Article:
The Kreider Model

model is a Nickel Plate S-2, S-3 class 2-8-4 built in 1944 and 1949 respectively by Lima Locomotive Works. The 1949 engines were the last steam locomotives built by the Lima, Ohio, company.

Jim's intent in designing
this engine was to use castings and parts that were directly modeled from the prototype. He did not want to use parts that were "close enough." Fortunately, many of the prototype drawings for the locomotive survived so he had a good basis from which to draw. When he served on the 765 crew, he could be found on occasion measuring parts on the big one for his molds. For a model with this much detail, you need much more than prototype photos and generic components that satisfy many modelers.

However, he thought designing and casting a one-piece locomotive frame bed was somewhat impractical so he cast the side frames with the frame bed detail on the outside and then designed the frame-cradle joint to be bolted from the inside so it would look like a one-piece casting from the outside. The cylinder block is a one-piece casting with the rear cylinder heads cast as a part of it, as was the prototype. The cradle casting has the injector and stoker engine mounts cast on it per the prototype. The tender frame is a one-piece casting, and there are four different drivers, so four different driver patterns were made.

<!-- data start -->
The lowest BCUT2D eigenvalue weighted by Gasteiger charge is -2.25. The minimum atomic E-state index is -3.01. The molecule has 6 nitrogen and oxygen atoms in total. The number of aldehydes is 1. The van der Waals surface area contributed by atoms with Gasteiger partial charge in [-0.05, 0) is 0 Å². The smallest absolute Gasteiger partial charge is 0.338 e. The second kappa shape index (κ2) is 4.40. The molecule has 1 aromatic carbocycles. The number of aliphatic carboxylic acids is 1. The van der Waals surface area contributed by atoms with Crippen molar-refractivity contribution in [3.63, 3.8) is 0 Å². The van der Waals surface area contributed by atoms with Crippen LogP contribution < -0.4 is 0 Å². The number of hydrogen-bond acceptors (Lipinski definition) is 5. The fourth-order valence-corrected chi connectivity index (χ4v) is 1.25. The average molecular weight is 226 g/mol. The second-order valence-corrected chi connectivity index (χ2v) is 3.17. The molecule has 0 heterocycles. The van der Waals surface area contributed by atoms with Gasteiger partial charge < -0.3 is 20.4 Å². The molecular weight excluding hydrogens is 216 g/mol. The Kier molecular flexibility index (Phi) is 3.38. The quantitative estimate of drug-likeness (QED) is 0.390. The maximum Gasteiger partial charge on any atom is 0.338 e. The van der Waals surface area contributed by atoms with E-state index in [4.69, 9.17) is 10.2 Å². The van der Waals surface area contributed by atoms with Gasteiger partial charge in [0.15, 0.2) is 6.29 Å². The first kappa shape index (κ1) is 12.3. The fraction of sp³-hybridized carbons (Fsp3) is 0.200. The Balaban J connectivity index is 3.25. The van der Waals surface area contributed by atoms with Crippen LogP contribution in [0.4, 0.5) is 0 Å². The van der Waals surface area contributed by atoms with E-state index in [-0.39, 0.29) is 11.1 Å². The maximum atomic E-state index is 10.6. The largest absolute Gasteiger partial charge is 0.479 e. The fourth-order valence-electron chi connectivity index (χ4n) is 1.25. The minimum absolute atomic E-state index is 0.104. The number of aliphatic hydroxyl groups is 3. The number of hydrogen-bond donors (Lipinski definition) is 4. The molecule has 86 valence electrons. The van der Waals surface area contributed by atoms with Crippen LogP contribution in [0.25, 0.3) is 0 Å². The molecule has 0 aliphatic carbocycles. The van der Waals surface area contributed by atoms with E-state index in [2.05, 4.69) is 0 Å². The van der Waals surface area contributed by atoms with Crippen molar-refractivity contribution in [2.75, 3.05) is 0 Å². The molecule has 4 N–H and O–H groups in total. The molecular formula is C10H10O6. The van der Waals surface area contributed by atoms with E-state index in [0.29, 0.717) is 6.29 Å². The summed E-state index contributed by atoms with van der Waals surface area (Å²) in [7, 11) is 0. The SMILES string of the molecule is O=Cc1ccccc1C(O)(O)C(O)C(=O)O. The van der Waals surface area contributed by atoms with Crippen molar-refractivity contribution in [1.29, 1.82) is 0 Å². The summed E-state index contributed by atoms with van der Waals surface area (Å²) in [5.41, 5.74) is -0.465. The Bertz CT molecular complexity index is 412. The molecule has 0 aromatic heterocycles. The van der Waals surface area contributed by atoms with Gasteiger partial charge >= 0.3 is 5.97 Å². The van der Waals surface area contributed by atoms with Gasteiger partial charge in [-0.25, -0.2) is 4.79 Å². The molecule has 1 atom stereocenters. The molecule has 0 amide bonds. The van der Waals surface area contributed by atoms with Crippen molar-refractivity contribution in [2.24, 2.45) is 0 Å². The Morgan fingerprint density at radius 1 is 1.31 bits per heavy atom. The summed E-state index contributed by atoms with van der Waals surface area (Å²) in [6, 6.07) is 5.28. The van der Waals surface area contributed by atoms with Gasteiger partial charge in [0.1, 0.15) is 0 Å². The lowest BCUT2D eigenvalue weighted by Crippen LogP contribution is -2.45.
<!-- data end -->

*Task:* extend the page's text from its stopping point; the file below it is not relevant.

There are many
lost-wax parts, including all the Baker valve gear parts. The majority of the castings are made from ductile iron and bronze, with the exception of the one-piece tender frame, which is aluminum. Jim made a lot of the patterns himself but was fortunate to enlist the help of a retired patternmaker to help when life's responsibilities would get in the way. Doug Alkire and Bruce Ward helped with the drawings, and the expertise of Truson Buegel and Ed Yungling came into play with the majority of the lost-wax molds. Dave Moore, who has made castings available for his Pennsy K-4, provided Jim with parts for the Worthington feed water system, the Alco power reverse, and the butterfly fire door, all to drawings provided by Jim Kreider. Today, he is now a consultant for the Live Steam Alliance, which sells drawings and parts for this locomotive.

Enter The Live Steam Alliance